Also, making the film, I did want to hopefully create a bigger collage, a bigger portrayal of the village, and that was very much a collection of stories, conversations, and so on, that we tried an include in the final edit. Of course, while shooting, I thought the film was going to be 3 hours long, as we would include everything from my perspective…in the end is not so monumental, but I did have this feeling of collecting stories, memories, and reconstructing them.

Director Antonio Méndez Esparza








Filmmaker: Do you think the tension of staying vs. going (the the U.S.) creates a stigma within Mexican communities and families? How so?

Esparza: I think it does create many ups and downs. As Pedro, the lead actor mentioned in the screening in Mexico, he said, “we leave to the US because we have to”. It is simple and many times plainly true. Then, there are all the consequences, distant families, daughters and sons growing without fathers/mothers…but also there is a upside, Pedro, for example, wouldn’t have the house he has, if he didn’t go to the US. It may seem a humble home, but is better than others in the village. Also the band, and many other things. I think, and the movie I believe tries to show, it is a difficult position, and everyone does decide at some point what may be better for them. To stay or to go. And I believe those decisions, do linger in your head, for some time.

Also something I learned, while there, is how they did face things that for me were critical. For example, the crossing, which is a very dangerous, sometimes mortal. However, the fear of crossing is not in the surface, or in an intimate confession. It’s something they face when going, but not the main reason to decide not to cross. The way people I interviewed or talked to willingly face the unknown of the crossing, was remarkable.

Filmmaker: How powerful is the individual internal strife of immigrants in terms of following their dreams [ie Pedro’s band and life at home] vs. the opportunity to provide a better life [leaving family behind to be able to earn more in the US]?

Esparza: The fact that Pedro, is also a self-taught musician who hopes to play in locations in his region, was for me a discovery. However, many times, at least I do, we have this false notions of places and lives in distant places. We imagine things, and usually those things we imagine are in fact very different. In Copanoyac, which is maybe an 800-1000 people village, there are 5 bands, and maybe 5 sonidos (djs). It is quite a number. And all other villages are like that. Once you know, you see along the roads, all this writings in walls, of bands that exist, are brand new, or that they disappeared. So I would say it is a common thing.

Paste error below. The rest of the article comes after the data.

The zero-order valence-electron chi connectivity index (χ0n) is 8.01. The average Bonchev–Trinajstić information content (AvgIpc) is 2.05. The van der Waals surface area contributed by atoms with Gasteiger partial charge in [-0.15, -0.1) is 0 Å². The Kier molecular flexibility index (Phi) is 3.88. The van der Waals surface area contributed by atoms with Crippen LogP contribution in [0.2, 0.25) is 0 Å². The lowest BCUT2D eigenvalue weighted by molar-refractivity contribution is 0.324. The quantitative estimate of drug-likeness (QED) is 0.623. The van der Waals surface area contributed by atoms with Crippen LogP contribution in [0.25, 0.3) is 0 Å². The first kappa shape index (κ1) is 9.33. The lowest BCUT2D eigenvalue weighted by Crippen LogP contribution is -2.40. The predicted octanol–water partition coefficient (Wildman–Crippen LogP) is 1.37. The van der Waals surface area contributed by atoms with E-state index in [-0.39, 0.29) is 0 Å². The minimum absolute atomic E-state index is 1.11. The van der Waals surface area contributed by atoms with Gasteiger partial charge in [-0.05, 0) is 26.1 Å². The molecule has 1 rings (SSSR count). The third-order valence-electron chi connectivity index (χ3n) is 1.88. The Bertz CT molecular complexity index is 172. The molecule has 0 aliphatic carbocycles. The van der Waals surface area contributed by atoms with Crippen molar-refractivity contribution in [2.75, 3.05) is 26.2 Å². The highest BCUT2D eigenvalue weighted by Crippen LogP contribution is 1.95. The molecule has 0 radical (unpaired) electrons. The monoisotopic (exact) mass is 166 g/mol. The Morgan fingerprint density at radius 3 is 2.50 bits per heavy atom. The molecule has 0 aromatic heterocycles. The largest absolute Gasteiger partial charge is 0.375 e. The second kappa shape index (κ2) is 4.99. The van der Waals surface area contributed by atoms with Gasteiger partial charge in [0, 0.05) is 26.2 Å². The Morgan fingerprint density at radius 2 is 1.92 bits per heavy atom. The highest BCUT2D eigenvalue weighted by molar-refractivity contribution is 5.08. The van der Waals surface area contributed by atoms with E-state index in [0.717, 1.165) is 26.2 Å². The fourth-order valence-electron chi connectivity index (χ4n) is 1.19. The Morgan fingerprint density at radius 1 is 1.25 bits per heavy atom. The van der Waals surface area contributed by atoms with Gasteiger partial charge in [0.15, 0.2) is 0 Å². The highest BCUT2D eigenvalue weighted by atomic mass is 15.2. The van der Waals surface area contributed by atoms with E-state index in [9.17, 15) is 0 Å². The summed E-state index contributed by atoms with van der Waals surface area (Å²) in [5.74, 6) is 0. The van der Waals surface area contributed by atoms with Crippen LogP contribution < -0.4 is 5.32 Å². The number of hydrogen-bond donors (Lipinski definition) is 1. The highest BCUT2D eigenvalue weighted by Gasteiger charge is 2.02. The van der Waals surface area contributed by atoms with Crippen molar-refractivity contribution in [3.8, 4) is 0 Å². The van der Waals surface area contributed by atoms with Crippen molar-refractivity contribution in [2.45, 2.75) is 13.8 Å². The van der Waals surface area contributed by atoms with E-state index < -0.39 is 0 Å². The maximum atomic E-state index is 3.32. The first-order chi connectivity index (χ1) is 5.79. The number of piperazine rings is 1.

In the case of Pedro, is true that he has this artistic aspiration, which I believe is beautiful. The strife will also be there, if he wanted a taxi (will he make enough?), open a bar (will he make enough?). I think that question, is always there in Guerrero. The other side, the U.S., does have some glow, but the ones that come, know well enough how difficult it can be here. The film in a way shows that strife.

Filmmaker: What were some of the difficulties and successes that arose in making the movie?

Esparza: The difficulties were many, but mostly logistical, and the whole crew came together to be able to finish the film. The first days were difficult, but after a while, it was possible. Thanks to all of them, especially to Juan Raigada (AD), and Teresa García (Line-producer), who during the shot, were always very supportive and found a way to make it work. The rest of the crew endured so many hard days–hard months! They all know how much they put in so that we could make the film.

With the actors, it was a little easier for me, as I was always worried for them, and we tried to make it as easy as possible in a low budget film. I believe by the end they were exhausted, but now they may miss those days (a day or two). The producers of the film, were as much in love with the film as I, so we were always fully in the same boat. That was a blessing. Of course there are problems, but we always solved them, and by the end, we are all a team. I think the biggest success, for all, was to be able to make a film we all are proud of, and all are a part of. It seems easy, but it’s not.

© 2024 Filmmaker Magazine. All Rights Reserved. A Publication of The Gotham